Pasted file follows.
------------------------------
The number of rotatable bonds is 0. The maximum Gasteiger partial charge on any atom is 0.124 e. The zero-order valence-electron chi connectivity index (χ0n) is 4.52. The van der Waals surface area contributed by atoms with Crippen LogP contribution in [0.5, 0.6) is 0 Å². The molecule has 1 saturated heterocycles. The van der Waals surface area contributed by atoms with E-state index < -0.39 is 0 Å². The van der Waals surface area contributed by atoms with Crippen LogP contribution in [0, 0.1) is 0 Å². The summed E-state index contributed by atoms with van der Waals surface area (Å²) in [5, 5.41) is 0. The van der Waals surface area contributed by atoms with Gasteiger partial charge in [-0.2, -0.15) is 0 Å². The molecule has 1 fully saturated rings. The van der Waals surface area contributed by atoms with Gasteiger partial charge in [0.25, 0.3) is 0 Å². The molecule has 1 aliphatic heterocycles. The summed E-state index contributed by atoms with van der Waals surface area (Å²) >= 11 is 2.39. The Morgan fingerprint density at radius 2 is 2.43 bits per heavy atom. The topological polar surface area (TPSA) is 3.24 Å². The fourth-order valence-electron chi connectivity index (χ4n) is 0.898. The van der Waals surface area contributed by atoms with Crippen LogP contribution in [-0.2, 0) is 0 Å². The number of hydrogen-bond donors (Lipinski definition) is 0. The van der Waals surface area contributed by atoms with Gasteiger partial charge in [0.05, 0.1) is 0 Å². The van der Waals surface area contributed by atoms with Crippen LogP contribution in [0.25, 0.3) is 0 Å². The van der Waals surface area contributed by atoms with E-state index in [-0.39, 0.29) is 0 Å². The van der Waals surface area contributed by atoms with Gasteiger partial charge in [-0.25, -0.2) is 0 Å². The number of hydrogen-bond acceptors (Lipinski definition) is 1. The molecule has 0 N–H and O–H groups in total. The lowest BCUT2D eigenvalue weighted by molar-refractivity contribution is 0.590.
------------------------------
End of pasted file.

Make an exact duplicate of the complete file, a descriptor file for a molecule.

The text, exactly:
The number of rotatable bonds is 0. The maximum Gasteiger partial charge on any atom is 0.124 e. The zero-order valence-electron chi connectivity index (χ0n) is 4.52. The van der Waals surface area contributed by atoms with Crippen LogP contribution in [0.5, 0.6) is 0 Å². The molecule has 1 saturated heterocycles. The van der Waals surface area contributed by atoms with E-state index < -0.39 is 0 Å². The van der Waals surface area contributed by atoms with Crippen LogP contribution in [0, 0.1) is 0 Å². The summed E-state index contributed by atoms with van der Waals surface area (Å²) in [5, 5.41) is 0. The van der Waals surface area contributed by atoms with Gasteiger partial charge in [-0.2, -0.15) is 0 Å². The molecule has 1 fully saturated rings. The van der Waals surface area contributed by atoms with Gasteiger partial charge in [0.25, 0.3) is 0 Å². The molecule has 1 aliphatic heterocycles. The summed E-state index contributed by atoms with van der Waals surface area (Å²) >= 11 is 2.39. The Morgan fingerprint density at radius 2 is 2.43 bits per heavy atom. The topological polar surface area (TPSA) is 3.24 Å². The fourth-order valence-electron chi connectivity index (χ4n) is 0.898. The van der Waals surface area contributed by atoms with Crippen LogP contribution in [-0.2, 0) is 0 Å². The number of hydrogen-bond donors (Lipinski definition) is 0. The van der Waals surface area contributed by atoms with Gasteiger partial charge in [0.05, 0.1) is 0 Å². The van der Waals surface area contributed by atoms with Crippen LogP contribution in [0.25, 0.3) is 0 Å². The van der Waals surface area contributed by atoms with E-state index in [-0.39, 0.29) is 0 Å². The van der Waals surface area contributed by atoms with Gasteiger partial charge in [-0.25, -0.2) is 0 Å². The number of hydrogen-bond acceptors (Lipinski definition) is 1. The molecule has 0 N–H and O–H groups in total. The lowest BCUT2D eigenvalue weighted by molar-refractivity contribution is 0.590.